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Family business: a generation of bombers

  • Published
  • By Senior Airman Ryan Hayman
  • 7th Bomb Wing Public Affairs

A sense of excitement builds inside his body as he steps up the ladder of a B-1B Lancer. He's been surrounded by this aircraft for the majority of his life, but this time is different as he'll be the one flying now.

The skies are a crystal-clear blue as he's slammed into his seat due to rapidly changing inertia as he takes off into his first flight in a B-1B Bomber.

This tactical transition led Col. Kevin Kippie, former 7th Bomb Wing vice commander, to find a deeper connection to his family roots through his service in the bomber community.

Retired Col. Peter Kippie, Kevin's father, attended the U.S. Military Academy, where as a cadet, Peter experienced the true importance of airpower during a field exercise with the U.S. Army.

"During the exercise, the company commander broke radio silence, and as a result, two F-4 Phantoms conducted a simulated strike on our position," said Peter. "That's when it was demonstrated to me, rather forcefully, the importance of airpower and the realization that it'd be better to join the Air Force to fly and provide the punishment than to be on the ground and take that punishment."

Peter had come in with the initial team of cadre of the B-1B Lancer in February 1985, where they laid the essential groundwork for the B-1B's future success.

Kevin grew up in Abilene, Texas, while his father was working on base ensuring the future of the B-1B.

Kevin joined Air Force ROTC after starting college at Texas Tech University. He learned more and more about the Air Force while attending the program and would later become the corps commander.

Kevin rose to the top of his Air Force ROTC detachment and then was ready to start over in climbing the ladder by joining the Air Force in 1999.

The father and son duo would find themselves in an unusual situation in 2003, now as colonel and captain, deploying together flying combat missions over Iraq. 

"One night during the deployment, my sortie was heavily engaged with Surface to Air Missiles," said Peter. "I later called Kevin saying that he wouldn't believe what I had just experienced, and he told me that the same thing happened to him. During that phone call, we pieced together that we had been flying in the same airspace in southern Iraq, as we were engaged with the same SAMs that night."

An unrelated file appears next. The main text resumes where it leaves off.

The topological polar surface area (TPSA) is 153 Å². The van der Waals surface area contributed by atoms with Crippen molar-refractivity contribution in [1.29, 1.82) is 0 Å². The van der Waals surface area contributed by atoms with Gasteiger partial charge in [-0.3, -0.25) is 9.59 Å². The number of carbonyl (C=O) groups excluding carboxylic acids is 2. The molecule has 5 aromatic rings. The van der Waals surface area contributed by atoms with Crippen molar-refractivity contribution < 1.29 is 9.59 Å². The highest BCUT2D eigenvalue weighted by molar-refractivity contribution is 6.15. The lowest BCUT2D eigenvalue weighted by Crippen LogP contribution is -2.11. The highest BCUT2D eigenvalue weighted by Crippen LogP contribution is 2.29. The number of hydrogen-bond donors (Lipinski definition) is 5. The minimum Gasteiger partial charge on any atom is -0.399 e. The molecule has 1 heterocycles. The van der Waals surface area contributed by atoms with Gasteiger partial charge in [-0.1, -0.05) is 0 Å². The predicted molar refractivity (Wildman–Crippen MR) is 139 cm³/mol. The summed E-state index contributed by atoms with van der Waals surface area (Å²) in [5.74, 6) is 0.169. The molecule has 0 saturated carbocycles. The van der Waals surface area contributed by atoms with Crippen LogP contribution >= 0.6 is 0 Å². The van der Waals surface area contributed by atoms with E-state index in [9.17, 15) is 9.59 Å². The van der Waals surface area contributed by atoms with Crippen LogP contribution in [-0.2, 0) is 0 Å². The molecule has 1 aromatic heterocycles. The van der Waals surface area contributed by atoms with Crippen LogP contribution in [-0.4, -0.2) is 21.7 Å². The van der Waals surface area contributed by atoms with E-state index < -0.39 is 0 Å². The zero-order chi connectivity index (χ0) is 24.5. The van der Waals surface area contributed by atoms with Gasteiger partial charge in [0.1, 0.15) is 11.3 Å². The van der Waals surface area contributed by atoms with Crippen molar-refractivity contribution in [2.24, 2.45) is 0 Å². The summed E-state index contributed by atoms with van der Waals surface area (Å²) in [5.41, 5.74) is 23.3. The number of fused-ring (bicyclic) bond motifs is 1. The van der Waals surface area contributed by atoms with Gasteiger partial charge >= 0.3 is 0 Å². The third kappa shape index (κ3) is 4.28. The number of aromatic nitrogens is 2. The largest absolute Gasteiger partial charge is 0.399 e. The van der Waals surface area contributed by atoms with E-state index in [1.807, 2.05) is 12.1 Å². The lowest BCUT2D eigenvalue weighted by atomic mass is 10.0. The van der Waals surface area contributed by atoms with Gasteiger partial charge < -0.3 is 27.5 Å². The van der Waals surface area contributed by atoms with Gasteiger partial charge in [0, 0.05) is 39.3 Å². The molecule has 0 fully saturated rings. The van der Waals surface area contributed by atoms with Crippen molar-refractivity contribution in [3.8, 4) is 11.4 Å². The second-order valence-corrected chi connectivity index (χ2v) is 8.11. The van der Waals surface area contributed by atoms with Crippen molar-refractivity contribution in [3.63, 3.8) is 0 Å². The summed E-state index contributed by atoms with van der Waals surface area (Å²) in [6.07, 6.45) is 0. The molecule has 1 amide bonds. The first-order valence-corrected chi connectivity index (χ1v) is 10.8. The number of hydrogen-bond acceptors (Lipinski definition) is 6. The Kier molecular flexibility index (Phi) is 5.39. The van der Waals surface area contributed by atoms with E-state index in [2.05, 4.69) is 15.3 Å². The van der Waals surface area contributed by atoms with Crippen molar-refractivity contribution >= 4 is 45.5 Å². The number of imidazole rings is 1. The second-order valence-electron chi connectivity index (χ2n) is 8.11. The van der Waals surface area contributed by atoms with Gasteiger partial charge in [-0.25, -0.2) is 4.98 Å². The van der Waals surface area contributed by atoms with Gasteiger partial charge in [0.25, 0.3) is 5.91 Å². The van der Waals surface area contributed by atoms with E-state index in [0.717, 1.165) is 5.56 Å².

This event forced the pair to learn and mentor one another to safeguard their families from potentially losing one of them. Kevin learned to grow exponentially both in his craft as a pilot and as a leader.

Kevin later served at Dyess from June 11, 2021, to June 30, 2023.  At Dyess he was the vice wing commander of the largest B-1B wing in the Air Force, providing combat-ready B-1B’s, aircrew, combat support and expeditionary Airmen for global taskings.

"I get a front-row seat to watch as people do amazing things every day," said Kevin. "I have a sense of pride, knowing the people here at Dyess are doing outstanding work, as they volunteer to work on a $300 million aircraft, guard the base or lead the charge on renovating the fitness center with $1.2 million all at the age of people in their mid-20s."

The pair have proven to be an inspiration to others in all they do during their time in the Air Force. They can now reminisce about having the opportunity to serve together, the B-1B and what they have done for the Air Force and bomber community.

“We can both share our pride for the B-1B together now, as we’ve both flown different and the exact same aircraft,” said Kevin. “It served as an opportunity to grow our bonds together as well as whenever we always talk about its past, present and future about the B-1B and where it’s leading into the future.”